Statistical analyses

Each independent experiment was repeated at least 3 times, and at least 4 independent experiments were performed. The data are shown as the means ± SE (standard error). Data from PH rats and controls were tested by using the unpaired student's t-test or one sample t-test. Data from BrdU incorporation assays were tested by using the one-way analysis of variance (ANOVA). The other data were tested by using the Mann-Whitney U test. A value of p<0.05 was considered significant.

Results

Up-regulated Lcn2 expression and increased ATF6 cleavage in a rat PH model

The expression level of Lcn2 is significantly elevated in a rat PH model induced with monocrotaline compared with control [23]. Because Lcn2 was reported could bind and transport iron inside the cells [21,22] and iron could modulate ER stress-associated pathways [16-19], we examined the expression levels of ER stress markers as well as Lcn2 in rat PH model. Three weeks after the MCT injection, the hemodynamic assessment showed that MCT significantly enhanced the pulmonary arterial pressure (Fig. 1A) and resulted in significant right ventricular hypertrophy (Fig. 1B). Western blotting analyses (Fig. 1C, D) revealed that the levels of Lcn2 and cleaved ATF6 were significantly increased after MCT injection. The expression levels of full length ATF6 and C/EBP homologous protein (CHOP) had no significant changes after MCT injection.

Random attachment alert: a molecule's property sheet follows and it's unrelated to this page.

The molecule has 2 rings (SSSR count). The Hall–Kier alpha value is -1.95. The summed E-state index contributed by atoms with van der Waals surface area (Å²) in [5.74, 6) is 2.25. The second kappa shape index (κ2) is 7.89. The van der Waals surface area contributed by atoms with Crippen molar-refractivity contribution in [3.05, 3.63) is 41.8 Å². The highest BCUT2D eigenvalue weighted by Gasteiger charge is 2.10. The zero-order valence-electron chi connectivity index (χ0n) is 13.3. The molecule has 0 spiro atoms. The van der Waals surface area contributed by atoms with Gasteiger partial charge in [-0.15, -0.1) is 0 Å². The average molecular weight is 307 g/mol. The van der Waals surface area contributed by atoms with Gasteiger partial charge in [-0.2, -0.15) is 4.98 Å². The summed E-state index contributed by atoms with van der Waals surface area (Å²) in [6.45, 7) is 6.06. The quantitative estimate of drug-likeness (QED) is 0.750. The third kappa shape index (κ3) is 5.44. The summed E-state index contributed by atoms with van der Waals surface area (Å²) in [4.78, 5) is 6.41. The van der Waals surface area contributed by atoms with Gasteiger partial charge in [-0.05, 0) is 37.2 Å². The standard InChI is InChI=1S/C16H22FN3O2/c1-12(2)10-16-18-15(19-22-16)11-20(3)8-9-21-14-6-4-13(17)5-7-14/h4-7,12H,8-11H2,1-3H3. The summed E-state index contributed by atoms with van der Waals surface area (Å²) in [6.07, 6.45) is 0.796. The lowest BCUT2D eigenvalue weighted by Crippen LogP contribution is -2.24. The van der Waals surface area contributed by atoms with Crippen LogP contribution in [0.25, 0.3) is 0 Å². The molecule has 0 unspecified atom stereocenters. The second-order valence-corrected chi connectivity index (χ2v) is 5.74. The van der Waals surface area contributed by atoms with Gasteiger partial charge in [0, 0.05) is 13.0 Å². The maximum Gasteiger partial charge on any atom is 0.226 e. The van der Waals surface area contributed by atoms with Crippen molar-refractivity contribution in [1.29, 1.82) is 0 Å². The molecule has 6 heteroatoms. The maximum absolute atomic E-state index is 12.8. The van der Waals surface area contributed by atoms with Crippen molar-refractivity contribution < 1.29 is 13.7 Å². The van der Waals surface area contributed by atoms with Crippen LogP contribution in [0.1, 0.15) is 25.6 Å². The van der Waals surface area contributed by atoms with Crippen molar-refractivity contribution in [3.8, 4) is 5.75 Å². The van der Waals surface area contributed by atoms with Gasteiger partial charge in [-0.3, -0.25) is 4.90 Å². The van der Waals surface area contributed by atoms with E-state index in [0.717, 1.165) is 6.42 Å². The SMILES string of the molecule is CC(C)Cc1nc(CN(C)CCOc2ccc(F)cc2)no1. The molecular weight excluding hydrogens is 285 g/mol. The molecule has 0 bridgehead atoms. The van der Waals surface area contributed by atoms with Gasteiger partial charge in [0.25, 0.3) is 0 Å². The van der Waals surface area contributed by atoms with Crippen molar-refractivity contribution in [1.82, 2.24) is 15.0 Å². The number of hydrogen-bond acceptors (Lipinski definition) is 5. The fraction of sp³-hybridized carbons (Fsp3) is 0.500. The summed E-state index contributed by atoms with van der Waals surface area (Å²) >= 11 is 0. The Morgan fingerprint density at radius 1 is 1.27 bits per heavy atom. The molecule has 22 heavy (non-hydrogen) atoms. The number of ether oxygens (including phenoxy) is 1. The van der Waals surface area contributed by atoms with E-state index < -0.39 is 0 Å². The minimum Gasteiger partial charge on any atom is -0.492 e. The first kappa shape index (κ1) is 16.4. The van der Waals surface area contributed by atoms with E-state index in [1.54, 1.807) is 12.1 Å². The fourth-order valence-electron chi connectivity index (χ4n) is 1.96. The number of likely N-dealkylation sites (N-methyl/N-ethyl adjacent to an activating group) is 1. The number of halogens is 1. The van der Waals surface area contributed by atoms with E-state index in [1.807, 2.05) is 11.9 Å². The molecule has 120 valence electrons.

Figure 1 

The level of Lcn2 and ER stress markers in rat PH model induced with MCT. Adult male Sprague-Dawley rats (6 to 7 weeks; 250 to 300 g) were administered a single subcutaneous injection of 60 mg/kg monocrotaline (MCT; n=8) or saline (n=8). 3 weeks after subcutaneous injection, right-heart catheterization was performed to measure the pulmonary arterial pressure, and mean pulmonary arterial pressure (mPAP) was calculated (A). The rats were exsanguinated and the hearts and lungs were removed. The RV-free wall was dissected from the left ventricle plus septum (LV+S) and weighed separately; the degree of right ventricular hypertrophy (RVHI) was determined from the ratio RV/(LV+S) (B). Total protein of lung samples was extracted and subjected to Western blotting analyses. Representative western blots (C) and quantitative analysis (D) are shown. (*, p < 0.05; **, p < 0.01).